• Ironically enough, June was also a victim of this trope, when her performance in Frosty the Snowman as the voice of the main girl Karen was, for no reason, re-recorded by another actress, after its first airing. Only her sneezing, laughing, crying, and singing voice was left alone. June said that she still enjoys the special, in spite of its changes.
  • The older Dottie in A League of Their Own was portrayed by Lynn Cartwright for scenes set in 1992. However, Dottie's main actress, Geena Davis, dubbed-over her voice.
  • Ringo Starr, when he played a Mexican bandit in the Spaghetti Western Blindman (1971), was dubbed for obvious reasons.
  • Aaliyah was dubbed by her older brother, Rashad Haughton, after she died in a plane crash during the making of Queen of the Damned.
  • For Some Like It Hot, Tony Curtis had trouble maintaining a falsetto for scenes where his character is Disguised in Drag. This required Paul Frees to re-dub some of his dialogue.
  • Humphrey Bogart was partially dubbed by a then-unknown Peter Sellers in 1953's Beat the Devil, after Bogart was seriously injured in a car accident.
  • Mr. Arkadin, a low-budget film Orson Welles made in Europe, had all the dialogue recorded in post-production. There were several illustrious actors he was able to get for one day of filming, who were unavailable during post-production, so those male actors were dubbed by Orson Welles, and those actresses by other actresses. The model (and Welles's girlfriend) who played Arkadin's daughter was dubbed by Billie Whitelaw, as it was realized that the model didn't have the acting ability.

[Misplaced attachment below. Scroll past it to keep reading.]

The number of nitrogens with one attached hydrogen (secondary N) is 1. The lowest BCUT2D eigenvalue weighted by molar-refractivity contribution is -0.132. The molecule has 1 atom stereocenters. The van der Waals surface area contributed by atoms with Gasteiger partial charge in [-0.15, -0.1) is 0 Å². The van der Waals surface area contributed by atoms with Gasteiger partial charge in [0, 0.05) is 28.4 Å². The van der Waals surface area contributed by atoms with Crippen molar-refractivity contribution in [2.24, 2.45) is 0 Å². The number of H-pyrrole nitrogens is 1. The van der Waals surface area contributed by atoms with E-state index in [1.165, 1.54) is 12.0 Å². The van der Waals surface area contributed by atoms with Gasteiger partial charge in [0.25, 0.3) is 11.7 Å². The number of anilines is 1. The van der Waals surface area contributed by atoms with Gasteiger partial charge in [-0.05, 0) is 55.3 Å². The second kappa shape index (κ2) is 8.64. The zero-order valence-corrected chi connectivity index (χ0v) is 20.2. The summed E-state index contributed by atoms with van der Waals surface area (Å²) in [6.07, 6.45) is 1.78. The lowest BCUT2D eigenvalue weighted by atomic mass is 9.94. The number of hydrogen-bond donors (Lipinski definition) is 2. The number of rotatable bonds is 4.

• In the Le Parkour movie Brick Mansions (the last movie completed by Paul Walker before his death), David Belle's French accent was considered too thick and unintelligible for American audiences. His dialogue was dubbed by Vin Diesel.
  • In Saturn 3, American-born Harvey Keitel was dubbed by British-born Roy Dotrice because Keitel chose not to make himself available for post-production.
  • Done for stylistic purposes for one scene in Face/Off. After Sean Archer (John Travolta) undergoes plastic surgery to become Castor Troy, we have a few minutes where he's portrayed physically by Nicolas Cage but he's overdubbed by Travolta's voice. This is explained to be because the surgery didn't change Archer's larynx. To get him to speak with Cage's natural voice, Dr. Walsh implants a small chip into Archer's larynx.
  • In the 1995 TV sequel Annie: A Royal Adventure!, Carol Cleveland's Miss Hannigan was dubbed by Mary Kay Bergman, possibly due to the unintelligible British accent of Cleveland.
  • In the low-budget sci-fi movie R.O.T.O.R., the actors who play Coldyron and Steele are dubbed by other actors.
  • This was a fact of life in the early film career of Doug Jones, alongside his acting beneath heavy prosthetics:
    • In Hellboy, his performance as Abe Sapien was dubbed by David Hyde Pierce, who was Guillermo del Toro's first choice for the role; Pierce opted to go uncredited, as he and everyone else agreed the performance belonged to Jones, and Jones did Abe's voice himself in the animated films and sequel.